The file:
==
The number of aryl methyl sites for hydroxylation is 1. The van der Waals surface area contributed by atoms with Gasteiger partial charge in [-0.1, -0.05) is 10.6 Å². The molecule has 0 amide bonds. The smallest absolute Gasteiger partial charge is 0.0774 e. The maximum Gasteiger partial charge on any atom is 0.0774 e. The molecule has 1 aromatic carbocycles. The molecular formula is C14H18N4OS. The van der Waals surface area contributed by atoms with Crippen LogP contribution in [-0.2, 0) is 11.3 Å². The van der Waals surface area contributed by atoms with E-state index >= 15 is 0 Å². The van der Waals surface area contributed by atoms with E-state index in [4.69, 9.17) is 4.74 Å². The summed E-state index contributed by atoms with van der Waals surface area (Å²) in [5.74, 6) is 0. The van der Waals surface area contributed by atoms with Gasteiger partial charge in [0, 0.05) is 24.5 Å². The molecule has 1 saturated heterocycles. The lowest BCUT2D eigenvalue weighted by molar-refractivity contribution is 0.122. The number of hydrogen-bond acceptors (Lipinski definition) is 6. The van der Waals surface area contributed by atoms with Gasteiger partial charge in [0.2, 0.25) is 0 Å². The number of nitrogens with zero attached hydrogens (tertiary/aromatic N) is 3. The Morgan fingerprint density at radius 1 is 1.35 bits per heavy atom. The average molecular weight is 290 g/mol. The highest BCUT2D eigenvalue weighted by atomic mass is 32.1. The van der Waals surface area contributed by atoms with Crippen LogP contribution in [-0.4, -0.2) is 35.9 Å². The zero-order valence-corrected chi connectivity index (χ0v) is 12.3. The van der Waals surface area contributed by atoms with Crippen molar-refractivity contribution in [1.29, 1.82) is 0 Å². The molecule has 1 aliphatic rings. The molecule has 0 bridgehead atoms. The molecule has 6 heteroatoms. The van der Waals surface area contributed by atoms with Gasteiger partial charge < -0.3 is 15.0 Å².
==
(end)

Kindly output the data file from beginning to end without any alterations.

The number of aryl methyl sites for hydroxylation is 1. The van der Waals surface area contributed by atoms with Gasteiger partial charge in [-0.1, -0.05) is 10.6 Å². The molecule has 0 amide bonds. The smallest absolute Gasteiger partial charge is 0.0774 e. The maximum Gasteiger partial charge on any atom is 0.0774 e. The molecule has 1 aromatic carbocycles. The molecular formula is C14H18N4OS. The van der Waals surface area contributed by atoms with Crippen LogP contribution in [-0.2, 0) is 11.3 Å². The van der Waals surface area contributed by atoms with E-state index >= 15 is 0 Å². The van der Waals surface area contributed by atoms with E-state index in [4.69, 9.17) is 4.74 Å². The summed E-state index contributed by atoms with van der Waals surface area (Å²) in [5.74, 6) is 0. The van der Waals surface area contributed by atoms with Gasteiger partial charge in [0, 0.05) is 24.5 Å². The molecule has 1 saturated heterocycles. The lowest BCUT2D eigenvalue weighted by molar-refractivity contribution is 0.122. The number of hydrogen-bond acceptors (Lipinski definition) is 6. The van der Waals surface area contributed by atoms with Gasteiger partial charge in [0.2, 0.25) is 0 Å². The number of nitrogens with zero attached hydrogens (tertiary/aromatic N) is 3. The Morgan fingerprint density at radius 1 is 1.35 bits per heavy atom. The average molecular weight is 290 g/mol. The highest BCUT2D eigenvalue weighted by atomic mass is 32.1. The van der Waals surface area contributed by atoms with Crippen LogP contribution in [-0.4, -0.2) is 35.9 Å². The zero-order valence-corrected chi connectivity index (χ0v) is 12.3. The van der Waals surface area contributed by atoms with Crippen molar-refractivity contribution in [1.29, 1.82) is 0 Å². The molecule has 1 aliphatic rings. The molecule has 0 bridgehead atoms. The molecule has 6 heteroatoms. The van der Waals surface area contributed by atoms with Gasteiger partial charge < -0.3 is 15.0 Å².